Amazon’s new much-hyped drama is ostensibly a remake of the 2005 movie of the same name, with then-married Angelina Jolie and Brad Pitt at the height of their fame. In the film, they’re a suburban couple whose marriage is in the doldrums, and neither knows that the other is a spy. (The show acknowledges the film in a cold open with a couple who look vaguely like Brangelina, as their enemies close in on their remote cottage.)
The TV version immediately becomes more interesting (and plausible) by giving the premise one twist: John (Donald Glover, who co-created the series with Atlanta writer/producer Francesca Sloane) and Jane (Maya Erskine, best known for playing her 13-year-old self on PEN15) each know the other is a spy. But that’s about all they know about each other. Both of them are loners looking to start over, so they volunteer for a mission that involves pretending to be married. (Or not pretending, given they’re handed rings and a marriage certificate along with their tastefully furnished apartment.)
So the crux of the show isn’t that they’re at odds or keeping secrets from each other. It’s that these two charming, attractive people aren’t sure how close they should get to each other, or even if they can entirely trust their new spouse. It’s less about secrets and lies than it is about knowing how much to divulge, how much to open up, and exactly how much of this fake relationship is real.
We get very little detail about what their mission actually is (Jane and John barely get more info than we do), but that works in the show’s favor. The best TV shows understand that the premise, no matter how high-concept and clever, is just a scaffolding to build what the show’s really about. The Sopranos isn’t really about the mafia, it’s about how people don’t really change. Steven Universe isn’t really about an interstellar war, it’s about how empathy can repair emotional pain. And as the episode title suggests, Mr. & Mrs. Smith is less about spying than it is about relationships. Everyone wonders if we really, truly know our partners, especially in the early stages, and the premise simply serves to amp things up — their relationship starts at less than zero, and the secrecy surrounding their jobs means they have no one but each other.
That being said, the spy stuff works. There are some good tense moments, and the fact that both the Smiths and the audience are kept in the dark about exactly what they’re doing and why leads to some effective surprises. And director Hiro Murai (who co-created Atlanta with Glover) expertly juggles the shifts in tone between life-and-death intrigue and a new couple wandering around New York. It’s a tricky balancing act, but Mr. & Mrs. Smith only has to keep it going for eight episodes.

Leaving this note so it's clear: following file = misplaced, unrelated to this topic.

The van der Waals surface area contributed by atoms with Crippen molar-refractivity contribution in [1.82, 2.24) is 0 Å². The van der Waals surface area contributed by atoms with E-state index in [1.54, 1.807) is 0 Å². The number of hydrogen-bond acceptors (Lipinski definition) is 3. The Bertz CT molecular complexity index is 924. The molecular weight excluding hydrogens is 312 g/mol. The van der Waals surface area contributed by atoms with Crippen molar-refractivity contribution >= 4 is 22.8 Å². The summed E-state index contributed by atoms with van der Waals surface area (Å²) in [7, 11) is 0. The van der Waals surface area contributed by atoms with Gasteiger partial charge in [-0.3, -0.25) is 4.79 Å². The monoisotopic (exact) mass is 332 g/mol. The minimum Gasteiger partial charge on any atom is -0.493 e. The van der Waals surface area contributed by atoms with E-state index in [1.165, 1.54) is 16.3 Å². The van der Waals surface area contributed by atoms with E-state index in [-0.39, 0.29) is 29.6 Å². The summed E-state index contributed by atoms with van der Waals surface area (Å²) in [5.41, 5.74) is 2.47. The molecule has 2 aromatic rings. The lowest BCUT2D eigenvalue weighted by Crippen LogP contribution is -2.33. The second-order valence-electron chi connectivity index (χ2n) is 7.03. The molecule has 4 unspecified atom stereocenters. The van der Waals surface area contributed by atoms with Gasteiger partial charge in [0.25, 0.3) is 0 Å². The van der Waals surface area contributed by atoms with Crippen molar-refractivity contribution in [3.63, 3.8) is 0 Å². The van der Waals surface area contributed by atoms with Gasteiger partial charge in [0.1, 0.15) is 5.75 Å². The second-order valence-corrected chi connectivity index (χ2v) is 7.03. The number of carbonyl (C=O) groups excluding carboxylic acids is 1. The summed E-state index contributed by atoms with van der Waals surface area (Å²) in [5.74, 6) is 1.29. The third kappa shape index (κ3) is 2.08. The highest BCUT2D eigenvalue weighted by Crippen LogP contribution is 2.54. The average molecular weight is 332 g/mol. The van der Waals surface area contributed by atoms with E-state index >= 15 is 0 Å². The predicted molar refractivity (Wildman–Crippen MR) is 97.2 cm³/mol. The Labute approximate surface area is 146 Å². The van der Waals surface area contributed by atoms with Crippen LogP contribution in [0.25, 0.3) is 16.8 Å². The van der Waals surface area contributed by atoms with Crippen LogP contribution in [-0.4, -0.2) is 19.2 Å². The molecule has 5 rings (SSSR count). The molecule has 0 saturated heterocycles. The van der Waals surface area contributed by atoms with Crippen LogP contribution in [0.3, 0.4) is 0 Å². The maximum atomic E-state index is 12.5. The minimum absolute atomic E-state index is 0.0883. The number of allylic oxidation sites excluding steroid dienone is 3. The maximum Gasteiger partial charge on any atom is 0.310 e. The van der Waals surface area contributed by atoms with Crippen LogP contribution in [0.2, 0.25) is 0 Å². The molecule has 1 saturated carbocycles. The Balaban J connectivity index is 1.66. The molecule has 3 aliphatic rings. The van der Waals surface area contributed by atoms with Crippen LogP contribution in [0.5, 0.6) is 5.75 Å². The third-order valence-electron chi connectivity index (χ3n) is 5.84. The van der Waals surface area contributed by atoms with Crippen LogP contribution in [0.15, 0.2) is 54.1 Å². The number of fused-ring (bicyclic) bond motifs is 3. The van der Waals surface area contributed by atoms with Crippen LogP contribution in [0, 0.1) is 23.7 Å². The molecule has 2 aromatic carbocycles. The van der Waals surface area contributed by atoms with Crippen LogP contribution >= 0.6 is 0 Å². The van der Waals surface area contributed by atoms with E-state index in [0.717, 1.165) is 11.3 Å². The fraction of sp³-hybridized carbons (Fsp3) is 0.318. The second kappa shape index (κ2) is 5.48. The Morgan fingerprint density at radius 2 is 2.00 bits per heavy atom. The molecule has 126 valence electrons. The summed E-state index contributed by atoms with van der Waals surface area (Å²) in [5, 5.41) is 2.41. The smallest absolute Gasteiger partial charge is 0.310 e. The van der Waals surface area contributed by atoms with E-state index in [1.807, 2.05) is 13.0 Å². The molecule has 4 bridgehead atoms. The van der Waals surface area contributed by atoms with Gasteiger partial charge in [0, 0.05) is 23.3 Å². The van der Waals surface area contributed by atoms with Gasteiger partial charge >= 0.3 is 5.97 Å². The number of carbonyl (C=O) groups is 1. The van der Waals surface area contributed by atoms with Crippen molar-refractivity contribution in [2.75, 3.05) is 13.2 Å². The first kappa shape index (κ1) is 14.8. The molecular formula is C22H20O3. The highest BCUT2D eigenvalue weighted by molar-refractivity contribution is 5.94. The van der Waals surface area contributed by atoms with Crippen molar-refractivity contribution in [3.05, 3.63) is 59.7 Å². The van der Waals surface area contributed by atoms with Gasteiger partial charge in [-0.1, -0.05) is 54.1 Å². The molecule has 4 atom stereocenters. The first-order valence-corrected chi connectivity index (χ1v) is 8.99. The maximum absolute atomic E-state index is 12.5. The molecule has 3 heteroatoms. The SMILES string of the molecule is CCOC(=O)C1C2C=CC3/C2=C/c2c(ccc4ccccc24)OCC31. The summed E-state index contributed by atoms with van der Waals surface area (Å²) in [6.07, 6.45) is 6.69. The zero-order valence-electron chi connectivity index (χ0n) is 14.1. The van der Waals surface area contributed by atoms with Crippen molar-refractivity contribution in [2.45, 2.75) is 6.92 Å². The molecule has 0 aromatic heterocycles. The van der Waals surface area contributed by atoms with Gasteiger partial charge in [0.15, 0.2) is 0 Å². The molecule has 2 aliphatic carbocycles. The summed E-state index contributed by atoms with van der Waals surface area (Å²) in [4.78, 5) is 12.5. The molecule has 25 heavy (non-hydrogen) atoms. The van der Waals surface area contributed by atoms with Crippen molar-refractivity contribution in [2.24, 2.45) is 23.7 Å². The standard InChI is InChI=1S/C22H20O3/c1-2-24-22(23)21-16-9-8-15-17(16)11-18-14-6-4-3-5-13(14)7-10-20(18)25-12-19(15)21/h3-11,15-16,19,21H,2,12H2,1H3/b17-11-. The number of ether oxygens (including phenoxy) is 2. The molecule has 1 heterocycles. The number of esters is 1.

• Phoebe Waller-Bridge was initially cast as Jane, before leaving in pre-production, citing creative differences with Glover. Much as we love PWB in everything, Maya Erskine feels like a better choice. Her Jane is a little withdrawn, which makes her hard to read, which in turn suits the character and the premise; Waller-Bridge’s prickly intelligence would have made for a very different dynamic and a different show.
• After the not-Brad-and-Angie cold open, we get an intro where the couple are being sized up for the mission by a faceless set of questions on a screen. We keep flashing back to Jane’s answers, learning that she was very happy to erase her past (which included work for the CIA), cut ties with everyone she knew before, and take on a dangerous mission. We don’t get flashbacks for John (apart from an acknowledgement that he had killed people in Afghanistan), and his motivations are more opaque, but maybe we’re saving that for next week.
• The show is often listed online as a comedy, or comedy-drama, and it’s very emphatically not that. Both leads are exceedingly charming and each has a wry sense of humor, but it’s a drama in which the two leads occasionally make each other laugh.
• Every episode of the series was released en masse on February 2. We’ll try and stick to a twice-weekly schedule for these reviews.